The Secretary of State to the Embassy in Canada
The Secretary of State refers to the Department’s instruction No. 89, dated December 15, 1950, and to the Embassy’s despatch No. 970 of February 1, 1951,2 concerning surveys by the United States Air Force of communications sites in Newfoundland and Labrador. As stated in its note No. D–41 of January 30, 1951,3 the Canadian Government’s approval related only to the carrying out of surveys and the Canadian Government was awaiting a further request from the United States for permission to carry out the communications project.
The Department transmits herewith a copy of a letter dated February 9, 1951 from the Secretary of Defense3 explaining in detail the communications facilities which the United States Air Force desires to construct in Newfoundland, and requesting the Department to seek the approval of the Canadian Government. The attached letter also requests that authority be obtained to permit the Northeast Command, together with the Chief of the United States Army Engineers, to assist the Canadian Government in acquiring the privately-owned lands involved, which in turn would be incorporated in a supplementary lease from the Canadian Government to the United States.
It is proposed that the conditions of the 1941 Leased Bases Agreement4 be made applicable to the additional areas to be acquired near [Page 871] Ernest Harmon Air Force Base and Pepperrell Air Force Base, and that tenure run for the balance of the existing 99-year lease. If the Canadian Government is agreeable, this procedure could be followed by authority of Article XXVII of the 1941 Leased Bases Agreement, which provides that the United States may acquire supplementary leases.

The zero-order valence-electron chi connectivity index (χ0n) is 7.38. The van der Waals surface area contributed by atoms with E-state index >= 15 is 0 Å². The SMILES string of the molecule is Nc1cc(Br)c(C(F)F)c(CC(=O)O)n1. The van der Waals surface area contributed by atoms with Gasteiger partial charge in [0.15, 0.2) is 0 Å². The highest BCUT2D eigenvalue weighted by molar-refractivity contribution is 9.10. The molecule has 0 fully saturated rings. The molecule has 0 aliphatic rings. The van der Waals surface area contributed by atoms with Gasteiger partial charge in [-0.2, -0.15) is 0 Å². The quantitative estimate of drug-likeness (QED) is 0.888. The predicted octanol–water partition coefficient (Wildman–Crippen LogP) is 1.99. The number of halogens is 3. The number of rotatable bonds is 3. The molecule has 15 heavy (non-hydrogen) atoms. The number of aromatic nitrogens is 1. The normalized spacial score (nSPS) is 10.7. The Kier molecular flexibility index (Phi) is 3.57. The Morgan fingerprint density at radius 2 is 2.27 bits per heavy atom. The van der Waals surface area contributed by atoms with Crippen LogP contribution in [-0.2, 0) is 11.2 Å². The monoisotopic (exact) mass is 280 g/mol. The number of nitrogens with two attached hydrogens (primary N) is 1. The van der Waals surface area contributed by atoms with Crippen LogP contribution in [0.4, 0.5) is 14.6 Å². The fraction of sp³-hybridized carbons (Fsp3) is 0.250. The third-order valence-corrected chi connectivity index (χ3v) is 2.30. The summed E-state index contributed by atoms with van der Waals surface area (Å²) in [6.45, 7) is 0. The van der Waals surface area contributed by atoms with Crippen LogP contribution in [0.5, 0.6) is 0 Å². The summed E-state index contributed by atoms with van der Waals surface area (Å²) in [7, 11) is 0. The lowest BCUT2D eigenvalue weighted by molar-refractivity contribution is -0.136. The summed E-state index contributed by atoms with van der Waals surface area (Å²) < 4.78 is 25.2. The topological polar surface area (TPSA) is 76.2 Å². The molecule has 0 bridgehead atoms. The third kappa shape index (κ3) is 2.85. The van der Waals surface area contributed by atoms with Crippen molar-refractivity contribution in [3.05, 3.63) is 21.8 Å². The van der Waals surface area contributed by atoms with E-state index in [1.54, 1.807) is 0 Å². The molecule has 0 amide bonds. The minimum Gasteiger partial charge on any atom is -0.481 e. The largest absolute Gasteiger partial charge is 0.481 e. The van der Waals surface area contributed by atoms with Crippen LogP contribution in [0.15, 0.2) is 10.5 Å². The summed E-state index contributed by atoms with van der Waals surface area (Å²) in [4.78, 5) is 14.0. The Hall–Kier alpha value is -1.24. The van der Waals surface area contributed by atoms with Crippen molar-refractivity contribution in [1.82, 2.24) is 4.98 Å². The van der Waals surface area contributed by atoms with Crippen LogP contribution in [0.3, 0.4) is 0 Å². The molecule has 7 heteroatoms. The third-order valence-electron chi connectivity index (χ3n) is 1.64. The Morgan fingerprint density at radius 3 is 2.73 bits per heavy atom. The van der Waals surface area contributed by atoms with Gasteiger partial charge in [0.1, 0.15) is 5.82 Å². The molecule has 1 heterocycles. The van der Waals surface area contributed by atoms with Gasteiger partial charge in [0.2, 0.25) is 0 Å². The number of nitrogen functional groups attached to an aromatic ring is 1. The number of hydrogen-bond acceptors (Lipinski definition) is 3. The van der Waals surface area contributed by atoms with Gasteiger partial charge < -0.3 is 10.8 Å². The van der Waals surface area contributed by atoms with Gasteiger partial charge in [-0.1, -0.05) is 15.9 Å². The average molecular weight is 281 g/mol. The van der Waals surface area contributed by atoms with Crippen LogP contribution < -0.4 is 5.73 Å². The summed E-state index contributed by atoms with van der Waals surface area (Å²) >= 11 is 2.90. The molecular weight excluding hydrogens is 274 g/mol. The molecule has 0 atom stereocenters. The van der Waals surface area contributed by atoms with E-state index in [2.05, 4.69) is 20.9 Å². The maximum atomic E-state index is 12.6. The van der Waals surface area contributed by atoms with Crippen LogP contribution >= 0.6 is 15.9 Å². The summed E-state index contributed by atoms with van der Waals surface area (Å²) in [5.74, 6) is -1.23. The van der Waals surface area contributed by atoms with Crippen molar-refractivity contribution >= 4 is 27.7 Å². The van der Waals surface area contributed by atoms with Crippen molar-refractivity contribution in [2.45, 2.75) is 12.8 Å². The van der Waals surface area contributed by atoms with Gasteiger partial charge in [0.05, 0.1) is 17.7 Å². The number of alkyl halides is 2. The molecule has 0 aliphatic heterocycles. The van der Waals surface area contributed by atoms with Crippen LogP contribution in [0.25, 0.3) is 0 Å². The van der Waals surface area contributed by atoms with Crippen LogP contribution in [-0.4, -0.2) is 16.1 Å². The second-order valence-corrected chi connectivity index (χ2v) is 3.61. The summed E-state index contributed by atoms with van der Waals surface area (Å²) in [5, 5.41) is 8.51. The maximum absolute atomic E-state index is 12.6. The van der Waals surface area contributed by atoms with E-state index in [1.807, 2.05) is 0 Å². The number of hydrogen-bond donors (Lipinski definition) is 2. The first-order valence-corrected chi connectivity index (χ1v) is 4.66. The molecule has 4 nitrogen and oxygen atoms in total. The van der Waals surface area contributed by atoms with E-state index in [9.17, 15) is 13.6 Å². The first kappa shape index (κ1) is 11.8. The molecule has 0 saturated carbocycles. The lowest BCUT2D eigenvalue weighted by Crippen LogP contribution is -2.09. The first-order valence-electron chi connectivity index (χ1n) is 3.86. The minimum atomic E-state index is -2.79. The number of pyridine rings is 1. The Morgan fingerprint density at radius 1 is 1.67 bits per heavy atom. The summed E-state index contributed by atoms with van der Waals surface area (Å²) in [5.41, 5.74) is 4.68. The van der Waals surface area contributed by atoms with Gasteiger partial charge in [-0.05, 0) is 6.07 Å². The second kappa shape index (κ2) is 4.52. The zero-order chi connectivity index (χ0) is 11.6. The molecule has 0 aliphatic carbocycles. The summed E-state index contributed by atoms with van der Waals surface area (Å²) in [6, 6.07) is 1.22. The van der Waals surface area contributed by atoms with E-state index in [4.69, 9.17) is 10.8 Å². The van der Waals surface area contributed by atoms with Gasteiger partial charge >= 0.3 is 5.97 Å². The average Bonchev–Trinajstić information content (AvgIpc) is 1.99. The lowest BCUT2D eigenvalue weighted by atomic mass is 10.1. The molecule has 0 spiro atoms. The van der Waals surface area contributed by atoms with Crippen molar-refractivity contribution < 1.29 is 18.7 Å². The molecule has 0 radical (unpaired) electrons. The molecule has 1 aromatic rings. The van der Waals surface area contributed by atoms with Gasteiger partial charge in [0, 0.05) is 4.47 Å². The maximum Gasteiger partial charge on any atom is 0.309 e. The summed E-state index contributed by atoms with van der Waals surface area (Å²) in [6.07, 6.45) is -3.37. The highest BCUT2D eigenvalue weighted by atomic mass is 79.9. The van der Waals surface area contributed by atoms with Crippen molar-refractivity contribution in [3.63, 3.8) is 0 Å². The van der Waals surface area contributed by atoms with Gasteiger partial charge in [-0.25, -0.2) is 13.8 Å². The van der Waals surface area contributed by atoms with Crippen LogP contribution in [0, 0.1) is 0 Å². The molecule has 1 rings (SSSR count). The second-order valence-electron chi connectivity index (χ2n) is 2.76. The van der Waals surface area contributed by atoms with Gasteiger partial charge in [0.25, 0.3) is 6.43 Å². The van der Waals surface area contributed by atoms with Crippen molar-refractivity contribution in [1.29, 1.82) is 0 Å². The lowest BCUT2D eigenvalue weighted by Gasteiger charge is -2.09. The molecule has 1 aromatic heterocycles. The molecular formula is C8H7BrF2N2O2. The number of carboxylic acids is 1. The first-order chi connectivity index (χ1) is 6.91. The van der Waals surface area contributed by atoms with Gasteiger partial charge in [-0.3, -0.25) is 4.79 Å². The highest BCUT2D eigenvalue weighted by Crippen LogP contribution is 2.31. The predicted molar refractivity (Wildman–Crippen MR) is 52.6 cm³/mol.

For documentation on economic and military cooperation between the United States and Canada during 1950, see Foreign Relations, 1950, vol. ii, pp. 583 ff.
In the letter of February 9, 1951 from the Secretary of Defense, it is further stated that it is understood that the lease of this property and all construction connected therewith will be without expense to the Canadian Government, and that the United States will re-imburse the Canadian Government for any expenses which Canada may incur in connection with the acquisition of property.
There are attached two charts showing the location of the areas which the United States Air Force would like to acquire near Ernest Harmon Air Force Base and Pepperrell Air Force Base.
For the Embassy’s information, the question of additional communications facilities at Goose Bay will be taken up in connection with the broader problem of an over-all lease in that area.5
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- Reference is to the Leased Bases Agreement of March 27, 1941, between the United States and the United Kingdom, in which the United Kingdom leased certain bases in Newfoundland to the United States for a period of 99 years. When Newfoundland became a part of Canada in 1949, Canada assumed the commitments made by the United Kingdom in this agreement. In 1950, the United States and Canada negotiated some revisions in the agreement, which were formalized in an exchange of notes in 1952. For text of the 1941 Agreement, see Department of State Executive Agreement Series (EAS) No. 235, or 55 Stat. 1560. For documentation on the revision of the agreement, see Foreign Relations, 1949. vol ii, pp. 393 ff. and ibid., 1950, vol. ii, pp. 583 ff.; for the exchange of notes in 1952, see United States Treaties and Other International Agreements (UST), vol. 3, (pt 3), pp. 4271–4275.↩
- Negotiations for a 20-year lease of portions of the Royal Canadian Air Force Station at Goose Bay, Labrador, were in progress. See the Department’s instruction 168 to Ottawa, April 3, 1951, p. 881. An agreement was effected by an exchange of notes on December 5, 1952. For text, see 3 UST (pt. 4), 5295–5299.↩